Hot, hot everywhere, so what to drink?

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2Signs of dehydration include mental and physical fatigue, lack of coordination, and sports performance decreases when a minimum of 2 percent body weight is lost from dehydration.

As a person perspires, he or she is not only sweating out water but important minerals such as sodium, potassium, magnesium and calcium. Preventing dehydration requires consumption of fluids before, during and after exercise.

Recommended guidelines from ACE Fitness include drinking 17-20 ounces two hours before exercise, 7-10 ounces every 10 to 20 minutes during exercise and 16-24 ounces for every pound of body weight lost. The best fluid to drink is water due to the skeletal muscles consisting of 75 percent water. Water not only aids in eliminating waste from the intestines, but it also transfers nutrients to cells.

According to the Food and Nutrition Board, women should consume 2.7 liters (91 ounces) and men 3.7 liters (125 ounces) of water daily. Approximately 80 percent of water should be from liquids and only 20 percent should derive from food. Important high moisture foods to get water from are melons, oranges, apples, pears, cucumbers, cabbage, soups and moist meats.

Individuals or families exercising in extreme heat should not only drink water, but should recognize their mental and physical state.

If a person profusely sweats, it is noticeable that there are salty sweat rings on the T-shirt or notice salt buildup on the skin. This might be an indicator for the need of a sports drink to recharge electrolytes and sodium.

Families that leisurely walk the park may only need to consume water.

Families should designate one sport drink per game or practice for a child who is exercising outdoors with football, tennis, soccer or cross country. Overloading on sports drinks is unhealthy, plus it adds excessive calories or sugar to the diet.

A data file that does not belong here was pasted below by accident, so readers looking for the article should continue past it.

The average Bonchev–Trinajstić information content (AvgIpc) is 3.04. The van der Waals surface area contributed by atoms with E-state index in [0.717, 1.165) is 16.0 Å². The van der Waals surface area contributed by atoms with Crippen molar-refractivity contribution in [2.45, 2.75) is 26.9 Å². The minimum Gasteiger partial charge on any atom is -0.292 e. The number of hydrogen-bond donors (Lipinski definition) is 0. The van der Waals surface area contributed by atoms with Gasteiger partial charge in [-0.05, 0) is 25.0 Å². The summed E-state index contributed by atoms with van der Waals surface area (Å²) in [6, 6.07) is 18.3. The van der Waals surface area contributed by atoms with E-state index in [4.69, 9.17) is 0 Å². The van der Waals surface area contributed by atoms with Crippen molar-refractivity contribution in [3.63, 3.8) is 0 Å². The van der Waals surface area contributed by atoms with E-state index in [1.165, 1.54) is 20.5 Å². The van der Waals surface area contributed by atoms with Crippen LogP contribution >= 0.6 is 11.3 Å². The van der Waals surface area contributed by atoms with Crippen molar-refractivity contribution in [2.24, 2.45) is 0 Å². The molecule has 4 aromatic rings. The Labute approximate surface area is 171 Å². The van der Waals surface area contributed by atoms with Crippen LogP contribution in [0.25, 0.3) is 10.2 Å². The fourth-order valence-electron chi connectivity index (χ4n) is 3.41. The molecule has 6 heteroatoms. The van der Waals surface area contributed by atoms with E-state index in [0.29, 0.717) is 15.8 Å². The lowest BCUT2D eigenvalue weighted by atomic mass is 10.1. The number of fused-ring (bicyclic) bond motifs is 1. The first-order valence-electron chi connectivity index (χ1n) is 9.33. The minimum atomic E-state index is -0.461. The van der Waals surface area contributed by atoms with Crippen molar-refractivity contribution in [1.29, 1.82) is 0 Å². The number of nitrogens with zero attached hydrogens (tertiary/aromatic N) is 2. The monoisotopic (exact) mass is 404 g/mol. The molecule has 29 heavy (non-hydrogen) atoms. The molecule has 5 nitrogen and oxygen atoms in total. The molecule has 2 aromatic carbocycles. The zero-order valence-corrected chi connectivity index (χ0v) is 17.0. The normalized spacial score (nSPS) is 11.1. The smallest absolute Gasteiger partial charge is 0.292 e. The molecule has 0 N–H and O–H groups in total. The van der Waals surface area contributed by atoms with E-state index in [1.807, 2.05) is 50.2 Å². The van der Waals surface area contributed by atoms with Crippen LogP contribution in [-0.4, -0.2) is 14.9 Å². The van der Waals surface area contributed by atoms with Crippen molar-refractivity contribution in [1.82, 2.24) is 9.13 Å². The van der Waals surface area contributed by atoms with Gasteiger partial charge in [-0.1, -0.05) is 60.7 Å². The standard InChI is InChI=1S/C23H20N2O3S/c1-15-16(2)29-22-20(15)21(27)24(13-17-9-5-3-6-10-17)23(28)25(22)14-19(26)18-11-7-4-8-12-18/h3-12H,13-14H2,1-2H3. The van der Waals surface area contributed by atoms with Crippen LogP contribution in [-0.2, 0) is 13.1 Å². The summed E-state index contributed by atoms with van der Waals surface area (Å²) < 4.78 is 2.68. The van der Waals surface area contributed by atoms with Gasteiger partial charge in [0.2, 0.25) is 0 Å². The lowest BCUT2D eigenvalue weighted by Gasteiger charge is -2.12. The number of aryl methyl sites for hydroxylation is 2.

From a trainer's perspective, adolescents should drink water during a game or match and drink one uncaffeinated sport drink after the game -- only if needed.

One study conducted in the Netherlands tested male cross country runners with three separate groups drinking water, sports drinks and caffeinated sports drinks. Results showed high complaints of gastrointestinal problems and cramps with the group that drank sports drinks.

There has been minimal scientific research proving if sports drinks are the "best." Families should read the food label and pay attention to the carbohydrate percentage. Performance drinks containing less than 5 percent carbohydrates will not sustain enough energy to enhance performance. Drinks that contain more than 10 percent carbohydrates are associated with nausea or cramping during exercise. This includes Red Bull, acidic juices and soda beverages.

Caffeinated beverages such as coffee, teas, soda and caffeine drinks act as a diuretic. An effective way to check hydration is through the color of urine. Dark, gold color urine means a person is dehydrated. Light to clear color urine acts as a sign of hydration. Caffeine drinks and alcohol will create light-colored urine although a person is on the path to further dehydration. A general rule of thumb is that it takes two 8-ounce glasses of water to rehydrate the body after one 8-ounce glass of a diuretic.

Marathon runners, triathletes and cyclists not only have to pay attention to dehydration, but also to hyponatremia or water intoxication. In 2005, the New England Journal of Medicine found that 13 percent of runners in the Boston Marathon developed hyponatremia -- too little sodium in the body -- from high water consumption. These athletes can lose up to two grams of sodium per liter of sweat. In this instance, a sport drink is needed to replenish the lost nutrients.

Signs of hyponatremia are similar to dehydration with disorientation, slurred speech and cramps. Extreme circumstances of this ailment result in comas, seizures or death. Consuming sodium and sport drinks after intense training is recommended.

Overall, hydration is a tricky issue, but following recommended guidelines is safe and proven to aid in optimal performance.

Elizabeth Kovar has been working in the fitness industry since 2006 with international experience in India and Australia. She has a master's degree in recreation and tourism and is a programs coordinator at the YMCA where she trains, instructs fitness classes and assists in marketing projects. She welcomes questions and comments and can be reached at ekovar@wwymca.org.

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